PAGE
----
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U.S. Sen. Paul Wellstone diagnosed with multiple sclerosis
By Marisa Helms
Minnesota Public Radio
February 24, 2002
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U.S. Sen. Paul Wellstone has revealed he has a mild, non-fatal form of multiple sclerosis. The senator made the announcement at a press conference at his home in St. Paul. He says the persistent pain in his lower right leg that he and his doctors have attributed to sports injuries, was diagnosed a month ago as 'primary progressive multiple sclerosis.' Despite the illness, Wellstone says he will continue with his re-election campaign for a third term in the U.S. Senate.

Dr. John Bartleson of the Mayo Clinic, Sen. Paul Wellstone and his wife, Sheila, meet with reporters on Feb. 24 to announce that Sen. Wellstone has a mild form of multiple sclerosis. Listen to Wellstone's announcement.
(MPR Photo/Marisa Helms)

Sen. Wellstone announced the diagnosis while seated between his wife Sheila and his family doctor, J.D. Bartleson, a neurologist at the Mayo Clinic.

"Dr. Bartleson and others at the clinic reached the judgement that I have MS disease," he announced. "It's the mild form, and when I realized that, there were two things that I wanted to do: of course I wanted to get a chance to talk to my children, and we even have grandchildren that are old enough that you talk to, and the second thing I wanted to do is to get a chance to talk with people in Minnesota and to tell people in Minnesota that I have MS."

Wellstone, 57, played down the diagnosis. At one point, he joked with a reporter about how fitting it is that he should have a so-called, "progressive" illness.

"I have a strong mind, although there are some who might disagree about that. I have a strong body, I have a strong heart, I have a strong soul, I just have a little bit of trouble with this right leg," he said.

For more than a decade, Wellstone has walked with a fairly pronounced limp in his right leg. He and his doctors attributed it to sports injuries and two resulting knee operations and an operation on his spinal cord four years ago.

Dr. Bartleson says multiple sclerosis is hard to diagnose, particularly Wellstone's type, which is mild and progressive over time.

"Currently, Sen. Wellstone is in excellent physical health, and maintains a very active lifestyle. Patients with this type of multiple sclerosis typically are able to maintain normal activities over the long term. I see no reason why Sen. Wellstone cannot continue his usual activities," Bartleson said.

Wellstone's activities include running a re-election campaign against Republican Norm Coleman, the former St.Paul mayor.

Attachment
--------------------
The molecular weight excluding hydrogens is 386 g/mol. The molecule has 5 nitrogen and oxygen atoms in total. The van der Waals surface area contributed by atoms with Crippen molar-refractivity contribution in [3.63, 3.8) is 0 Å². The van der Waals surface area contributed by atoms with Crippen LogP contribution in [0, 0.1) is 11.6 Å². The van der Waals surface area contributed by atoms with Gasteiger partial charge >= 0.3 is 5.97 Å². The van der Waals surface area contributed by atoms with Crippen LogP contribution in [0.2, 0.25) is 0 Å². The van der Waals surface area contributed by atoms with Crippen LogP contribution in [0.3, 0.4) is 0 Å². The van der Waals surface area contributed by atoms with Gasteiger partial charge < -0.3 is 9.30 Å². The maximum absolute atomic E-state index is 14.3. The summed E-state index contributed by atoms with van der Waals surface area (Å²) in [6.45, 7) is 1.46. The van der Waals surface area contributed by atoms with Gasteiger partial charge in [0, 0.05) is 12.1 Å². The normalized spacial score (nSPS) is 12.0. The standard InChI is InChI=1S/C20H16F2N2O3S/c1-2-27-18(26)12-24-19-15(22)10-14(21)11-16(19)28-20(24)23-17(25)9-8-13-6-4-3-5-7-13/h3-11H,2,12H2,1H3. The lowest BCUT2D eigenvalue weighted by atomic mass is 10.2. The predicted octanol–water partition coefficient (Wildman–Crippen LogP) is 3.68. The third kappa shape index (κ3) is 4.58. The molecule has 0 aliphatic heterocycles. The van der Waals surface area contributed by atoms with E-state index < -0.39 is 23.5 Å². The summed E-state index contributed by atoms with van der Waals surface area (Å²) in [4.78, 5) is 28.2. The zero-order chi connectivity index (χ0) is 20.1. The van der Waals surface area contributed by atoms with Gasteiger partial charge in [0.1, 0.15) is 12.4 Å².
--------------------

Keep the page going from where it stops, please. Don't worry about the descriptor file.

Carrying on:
Wellstone is now at the end of his second, term. The race is considered a tight one and is one of the most closely watched in the country this year.

"I'll be able to conduct a grueling campaign that 10 people couldn't conduct. I love the work, so it's always 18 hours a day for me. Nothing's changed. I'm lucky," Wellstone said.

Wellstone's wife of 39 years, Sheila Wellstone, says she supports her husband in his bid for reelection and his fight against MS. "We will deal with this with our family the way we've dealt with everything. We are used to overcoming things together, and we will," she said.

Dr. Bartleson describes multiple sclerosis as an inflammation within the nervous system that's mediated by an immune response. The nervous system puts out antibodies that strip away the sheath covering nerve tracks moving between the nervous system.

Bartleson says there are about 330,000 Americans with MS, and about 10 to 15 percent of those cases are the type of MS that Sen. Wellstone has. He says there is no proven treatment for it. He says Wellstone does not need any intervention or medication at this time.

Wellstone says he wants people to know MS is not always totally debilitating in its progression.

"I'm perfectly pleased for people to know about it, and to know what it is and what it isn't, because I think there are a lot of misconceptions about this. I'll be pleased as this goes along for people to know more," he said.

Dr. Bartleson says he will monitor the senator regularly - about every 6 to 12 months.

Bartleson says while he can't predict with certainty, he says the most that should happen is Wellstone's right leg will remain weak. He says he doesn't expect the MS to spread to other parts of the body. At the most, he says Wellstone's left leg could be affected sometime over the next six years.

More Information
  • National Multiple Sclerosis Society
  • National Multiple Sclerosis Society - Minnesota Chapter
  • Multiple Sclerosis Foundation
  • Multiple Sclerosis Association of America